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Girls Just Want to Have Fun


Who Are Those Red Hatters?


Noelle Robbins

Girls just want to have fun. And one particular group of girls of a “certain age” really wants to have fun. No rules, no responsibilities, no expectations. Just friends and good times. Well, there is one teeny, tiny rule: You may officially join these ladies for pleasure and laughs only when you reach the age of 50. And, to be perfectly honest, there is one important expectation: To participate in group activities, you should be dressed in purple and red. Red hats to be specific.
    Meet the Red Hat Society. Maybe you’ve seen groups of these ladies at social events and swelling the audience on the Price is Right. You’ve been impressed with their light-hearted spirit and what could sometimes be called “flamboyant” behavior. You may have wondered, “Who are these merry, energetic middle-aged women? And how do I join?” On her authorized Web site, Sue Ellen Cooper, Queen Mother of the international movement says, “The Red Hat Society began as the result of a few women deciding to greet middle age with verve, humor and élan. We believe silliness is the comedy relief of life … Underneath the frivolity we share a bond of affection, forged by common life experiences and a genuine enthusiasm for wherever life takes us next.”
    The Red Hat Society was born in 1998, and spreading friend by friend, sister by sister has grown into thousands of chapters in the United States and internationally in 30 countries.  There are more than 150 chapters in the greater San Francisco Bay Area. Here in Alameda two “Queen Mums” reign over our own Red Hatters. And while the Island Dames and the Red Hat Society Shady Ladies share much of the upbeat Red Hatter philosophy and giddy adherence to the premise of participating in a “dis-organized” organization, the personalities and origins of the two groups are full of colorful contrasts.
Rudie Martindale, Queen Mum of the Shady Ladies, has created an intimate group made up largely, with one notable exception, of women who have been friends since kindergarten. Lorraine Robles has not known Martindale for the same 45-plus years as many other members, but Robles feels like she has known Martindale forever. The two met at work and, drawn to each other by common bonds of family tragedy and single-motherhood, forged a lasting friendship. Martindale’s surprise birthday present to Robles when she reached 50? Induction into the Shady Ladies.
    Shady Ladies’ 10 members enjoy activities ranging from their annual yard sale conducted wearing purple vests and red visors to a recent sojourn on the Queen Mary II. Martindale considers her group fairly low-key and subtle as far as Red Hatters go. For instance, this group’s frequent take on Red Hat regalia is wearing red hibiscus flowers, because the women are not fond of “hat hair.” And, although these women are longtime friends, being Red Hatters provides another good excuse to spend time together. Time, Martindale says, is devoted to “sisterhood, friendship, no rules and no men.”
The 32 members of Queen Mum Michele Abrate’s Island Dames recently celebrated its third anniversary as Red Hatters. Unlike the Shady Ladies, most of the Island Dames met each other through the group. Abrate’s years as a professional travel guide for women prompted her to organize her chapter. “It’s the connection thing,” she says. “Many women who embrace this movement have retired, become empty-nesters, perhaps been widowed and are seeking a social outlet.” She finds Red Hatters relish spontaneity, lack of fundraising and absence of committees.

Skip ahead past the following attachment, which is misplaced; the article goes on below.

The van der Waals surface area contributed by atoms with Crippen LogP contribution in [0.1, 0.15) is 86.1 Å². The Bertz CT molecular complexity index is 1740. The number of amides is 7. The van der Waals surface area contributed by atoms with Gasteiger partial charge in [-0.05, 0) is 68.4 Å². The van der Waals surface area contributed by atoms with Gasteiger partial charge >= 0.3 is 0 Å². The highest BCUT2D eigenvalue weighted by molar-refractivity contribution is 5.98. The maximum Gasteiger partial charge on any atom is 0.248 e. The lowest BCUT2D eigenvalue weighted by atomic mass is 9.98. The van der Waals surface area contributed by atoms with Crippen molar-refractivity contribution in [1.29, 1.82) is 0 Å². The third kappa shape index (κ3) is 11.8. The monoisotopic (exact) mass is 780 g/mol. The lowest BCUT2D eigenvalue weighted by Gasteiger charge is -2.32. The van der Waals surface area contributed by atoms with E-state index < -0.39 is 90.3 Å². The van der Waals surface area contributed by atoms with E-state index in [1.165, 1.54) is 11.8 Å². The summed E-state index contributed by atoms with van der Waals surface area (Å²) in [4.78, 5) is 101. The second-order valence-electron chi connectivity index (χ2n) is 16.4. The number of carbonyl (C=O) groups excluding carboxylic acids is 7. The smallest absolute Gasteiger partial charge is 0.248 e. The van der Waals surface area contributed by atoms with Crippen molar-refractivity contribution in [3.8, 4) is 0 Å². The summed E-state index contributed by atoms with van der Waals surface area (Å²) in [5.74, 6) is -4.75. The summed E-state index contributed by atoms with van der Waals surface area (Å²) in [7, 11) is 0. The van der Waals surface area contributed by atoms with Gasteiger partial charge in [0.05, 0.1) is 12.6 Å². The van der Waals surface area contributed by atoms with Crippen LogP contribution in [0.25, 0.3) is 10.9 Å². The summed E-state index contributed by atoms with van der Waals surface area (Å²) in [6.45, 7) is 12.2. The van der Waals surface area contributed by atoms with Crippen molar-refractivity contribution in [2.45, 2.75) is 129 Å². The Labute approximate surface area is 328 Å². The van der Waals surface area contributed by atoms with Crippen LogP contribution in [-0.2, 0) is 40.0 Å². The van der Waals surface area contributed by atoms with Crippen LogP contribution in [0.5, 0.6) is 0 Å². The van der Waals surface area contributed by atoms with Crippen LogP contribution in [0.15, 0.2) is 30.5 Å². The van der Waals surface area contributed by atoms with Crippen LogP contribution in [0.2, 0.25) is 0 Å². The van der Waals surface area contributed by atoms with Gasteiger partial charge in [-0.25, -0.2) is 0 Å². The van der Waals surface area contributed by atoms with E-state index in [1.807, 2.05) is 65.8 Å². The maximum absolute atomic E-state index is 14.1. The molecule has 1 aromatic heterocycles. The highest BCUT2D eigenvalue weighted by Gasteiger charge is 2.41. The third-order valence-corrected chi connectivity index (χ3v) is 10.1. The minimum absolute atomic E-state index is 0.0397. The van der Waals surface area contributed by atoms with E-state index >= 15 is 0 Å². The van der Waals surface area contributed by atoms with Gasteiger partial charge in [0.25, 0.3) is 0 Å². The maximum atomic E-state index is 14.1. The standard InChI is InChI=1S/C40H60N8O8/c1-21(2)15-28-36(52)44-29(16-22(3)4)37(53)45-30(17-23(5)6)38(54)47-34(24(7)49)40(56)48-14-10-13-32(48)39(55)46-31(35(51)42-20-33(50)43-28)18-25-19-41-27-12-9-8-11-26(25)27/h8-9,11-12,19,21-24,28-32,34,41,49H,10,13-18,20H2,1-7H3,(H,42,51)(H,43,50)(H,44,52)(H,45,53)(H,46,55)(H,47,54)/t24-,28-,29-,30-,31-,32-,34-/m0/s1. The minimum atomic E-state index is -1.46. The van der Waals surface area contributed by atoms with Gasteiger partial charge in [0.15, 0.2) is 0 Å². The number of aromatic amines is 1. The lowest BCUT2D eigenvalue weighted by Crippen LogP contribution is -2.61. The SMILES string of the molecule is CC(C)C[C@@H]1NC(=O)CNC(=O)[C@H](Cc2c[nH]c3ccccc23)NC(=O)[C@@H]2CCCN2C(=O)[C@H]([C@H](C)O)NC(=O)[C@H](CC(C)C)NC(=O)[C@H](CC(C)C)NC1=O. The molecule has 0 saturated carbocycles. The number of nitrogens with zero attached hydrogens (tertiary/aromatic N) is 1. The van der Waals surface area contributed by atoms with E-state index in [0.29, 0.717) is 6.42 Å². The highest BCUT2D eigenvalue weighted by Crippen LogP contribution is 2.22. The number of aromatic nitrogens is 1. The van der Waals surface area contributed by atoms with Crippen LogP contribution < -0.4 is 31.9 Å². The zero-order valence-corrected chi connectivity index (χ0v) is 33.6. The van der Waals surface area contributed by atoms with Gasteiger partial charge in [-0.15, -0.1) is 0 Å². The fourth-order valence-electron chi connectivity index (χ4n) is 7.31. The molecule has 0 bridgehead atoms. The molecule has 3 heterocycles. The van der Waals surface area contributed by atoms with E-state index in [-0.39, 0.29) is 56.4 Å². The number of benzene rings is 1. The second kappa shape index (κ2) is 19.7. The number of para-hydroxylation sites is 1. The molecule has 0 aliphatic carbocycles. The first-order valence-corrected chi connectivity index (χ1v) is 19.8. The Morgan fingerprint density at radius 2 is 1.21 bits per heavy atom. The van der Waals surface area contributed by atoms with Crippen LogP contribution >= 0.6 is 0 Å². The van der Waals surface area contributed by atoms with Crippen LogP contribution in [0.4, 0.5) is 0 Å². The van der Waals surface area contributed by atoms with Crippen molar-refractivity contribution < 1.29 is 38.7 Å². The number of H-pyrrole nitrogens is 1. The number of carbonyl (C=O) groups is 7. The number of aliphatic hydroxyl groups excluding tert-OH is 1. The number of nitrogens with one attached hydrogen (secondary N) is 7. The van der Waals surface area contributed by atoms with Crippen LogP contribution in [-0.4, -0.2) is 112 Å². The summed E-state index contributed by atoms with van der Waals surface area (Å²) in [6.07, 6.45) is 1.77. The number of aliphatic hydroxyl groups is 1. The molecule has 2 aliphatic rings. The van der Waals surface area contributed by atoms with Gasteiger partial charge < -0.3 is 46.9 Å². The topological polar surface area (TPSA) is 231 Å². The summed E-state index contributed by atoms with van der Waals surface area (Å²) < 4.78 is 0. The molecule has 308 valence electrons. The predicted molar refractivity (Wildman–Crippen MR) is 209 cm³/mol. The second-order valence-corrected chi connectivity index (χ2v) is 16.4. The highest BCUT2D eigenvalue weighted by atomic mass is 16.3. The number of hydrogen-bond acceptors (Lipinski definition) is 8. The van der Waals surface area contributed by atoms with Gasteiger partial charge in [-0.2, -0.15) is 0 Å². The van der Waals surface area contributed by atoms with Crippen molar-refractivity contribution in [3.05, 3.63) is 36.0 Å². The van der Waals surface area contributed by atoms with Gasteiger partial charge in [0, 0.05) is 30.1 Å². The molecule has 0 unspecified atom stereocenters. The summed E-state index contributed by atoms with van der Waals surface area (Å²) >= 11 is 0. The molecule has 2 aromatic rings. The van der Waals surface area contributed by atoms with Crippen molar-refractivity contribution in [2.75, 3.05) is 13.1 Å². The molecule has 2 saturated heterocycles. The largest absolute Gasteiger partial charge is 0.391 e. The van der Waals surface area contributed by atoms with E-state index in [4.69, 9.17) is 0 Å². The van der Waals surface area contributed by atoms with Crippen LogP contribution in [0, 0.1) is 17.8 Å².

The Island Dames, ranging in age from the requisite 50 up to 75, indulge their girlish passions in activities like make-it-yourself sundaes at Tucker’s Super-Creamed Ice Cream and vodka tastings at Hangar One. Members decked out in full Red Hat regalia—red hats of every description, glorious purple attire and sometimes feather boas—report being greeted by friendly, curious smiles on their many outings. That, too, according to Abrate, is a key to the Red Hat movement: “Making women of a certain age ‘visible.’ ”
Visibility, fun and friendship draw members of both Alameda Red Hat Society chapters to regional events like teas and craft fairs that attract hundreds of their Bay Area sisters.  In addition, Dean’s Hallmark Shop on Park Street happily caters to enthusiastic society shoppers with special Red Hat products. And although the Island Dames and Shady Ladies differ in size and sensibility, a common thread unites them with Red Hatters around the world: a feisty, life-affirming zest for whatever may come next.
Island Dame Sue Hansen embraces the Red Hat philosophy with gusto. “Grow old gracefully? Hell, no! I plan to go to my grave with a martini in one hand and chocolate in the other,” she declares. “I want to be able to say, ‘Woo, what a ride!’ ”
    Welcome to the society, ladies, and hold onto your Red Hats. You have a thrilling journey ahead.

BE A RED HATTER


The Island Dames welcomes new members. Contact information for this Alameda chapter and other East Bay chapters, which include members from Alameda, Oakland, Berkeley and San Leandro, can be found at www.redhatsociety.com. Dues are not required.

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